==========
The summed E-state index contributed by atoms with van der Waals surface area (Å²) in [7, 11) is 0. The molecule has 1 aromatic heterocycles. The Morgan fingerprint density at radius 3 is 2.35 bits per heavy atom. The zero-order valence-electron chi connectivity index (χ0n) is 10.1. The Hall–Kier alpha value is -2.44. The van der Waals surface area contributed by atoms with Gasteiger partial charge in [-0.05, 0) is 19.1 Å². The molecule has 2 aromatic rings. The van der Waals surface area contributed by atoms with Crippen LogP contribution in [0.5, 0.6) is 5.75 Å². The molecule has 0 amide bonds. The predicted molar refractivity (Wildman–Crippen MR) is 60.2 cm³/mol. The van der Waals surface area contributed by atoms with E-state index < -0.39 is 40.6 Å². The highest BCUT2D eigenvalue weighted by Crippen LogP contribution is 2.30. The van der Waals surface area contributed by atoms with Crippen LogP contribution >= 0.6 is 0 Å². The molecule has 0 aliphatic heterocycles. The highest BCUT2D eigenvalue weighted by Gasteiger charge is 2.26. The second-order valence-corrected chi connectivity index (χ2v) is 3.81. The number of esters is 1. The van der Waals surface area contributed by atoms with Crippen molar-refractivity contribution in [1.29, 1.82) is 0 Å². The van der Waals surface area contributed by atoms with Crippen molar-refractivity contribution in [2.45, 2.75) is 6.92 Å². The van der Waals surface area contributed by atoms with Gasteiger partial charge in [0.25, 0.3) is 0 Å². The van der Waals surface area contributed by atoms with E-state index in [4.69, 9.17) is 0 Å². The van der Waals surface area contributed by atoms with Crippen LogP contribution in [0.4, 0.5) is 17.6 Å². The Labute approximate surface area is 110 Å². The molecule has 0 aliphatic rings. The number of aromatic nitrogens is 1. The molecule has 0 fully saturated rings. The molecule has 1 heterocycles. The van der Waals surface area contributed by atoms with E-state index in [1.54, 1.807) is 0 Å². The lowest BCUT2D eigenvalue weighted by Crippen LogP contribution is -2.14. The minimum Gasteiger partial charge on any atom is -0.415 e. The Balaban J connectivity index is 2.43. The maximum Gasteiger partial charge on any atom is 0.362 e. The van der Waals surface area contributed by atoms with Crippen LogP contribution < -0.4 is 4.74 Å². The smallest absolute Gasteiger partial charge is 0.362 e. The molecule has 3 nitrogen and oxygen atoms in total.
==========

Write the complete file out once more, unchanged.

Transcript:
The summed E-state index contributed by atoms with van der Waals surface area (Å²) in [7, 11) is 0. The molecule has 1 aromatic heterocycles. The Morgan fingerprint density at radius 3 is 2.35 bits per heavy atom. The zero-order valence-electron chi connectivity index (χ0n) is 10.1. The Hall–Kier alpha value is -2.44. The van der Waals surface area contributed by atoms with Gasteiger partial charge in [-0.05, 0) is 19.1 Å². The molecule has 2 aromatic rings. The van der Waals surface area contributed by atoms with Crippen LogP contribution in [0.5, 0.6) is 5.75 Å². The molecule has 0 amide bonds. The predicted molar refractivity (Wildman–Crippen MR) is 60.2 cm³/mol. The van der Waals surface area contributed by atoms with E-state index < -0.39 is 40.6 Å². The highest BCUT2D eigenvalue weighted by Crippen LogP contribution is 2.30. The van der Waals surface area contributed by atoms with Crippen LogP contribution >= 0.6 is 0 Å². The molecule has 0 aliphatic heterocycles. The highest BCUT2D eigenvalue weighted by Gasteiger charge is 2.26. The second-order valence-corrected chi connectivity index (χ2v) is 3.81. The number of esters is 1. The van der Waals surface area contributed by atoms with Crippen molar-refractivity contribution in [1.29, 1.82) is 0 Å². The van der Waals surface area contributed by atoms with Crippen molar-refractivity contribution in [2.45, 2.75) is 6.92 Å². The van der Waals surface area contributed by atoms with Gasteiger partial charge in [0.25, 0.3) is 0 Å². The van der Waals surface area contributed by atoms with E-state index in [4.69, 9.17) is 0 Å². The van der Waals surface area contributed by atoms with Crippen LogP contribution in [0.4, 0.5) is 17.6 Å². The Labute approximate surface area is 110 Å². The molecule has 0 aliphatic rings. The number of aromatic nitrogens is 1. The molecule has 0 fully saturated rings. The molecule has 1 heterocycles. The van der Waals surface area contributed by atoms with E-state index in [1.54, 1.807) is 0 Å². The lowest BCUT2D eigenvalue weighted by Crippen LogP contribution is -2.14. The minimum Gasteiger partial charge on any atom is -0.415 e. The Balaban J connectivity index is 2.43. The maximum Gasteiger partial charge on any atom is 0.362 e. The van der Waals surface area contributed by atoms with Crippen LogP contribution < -0.4 is 4.74 Å². The smallest absolute Gasteiger partial charge is 0.362 e. The molecule has 3 nitrogen and oxygen atoms in total.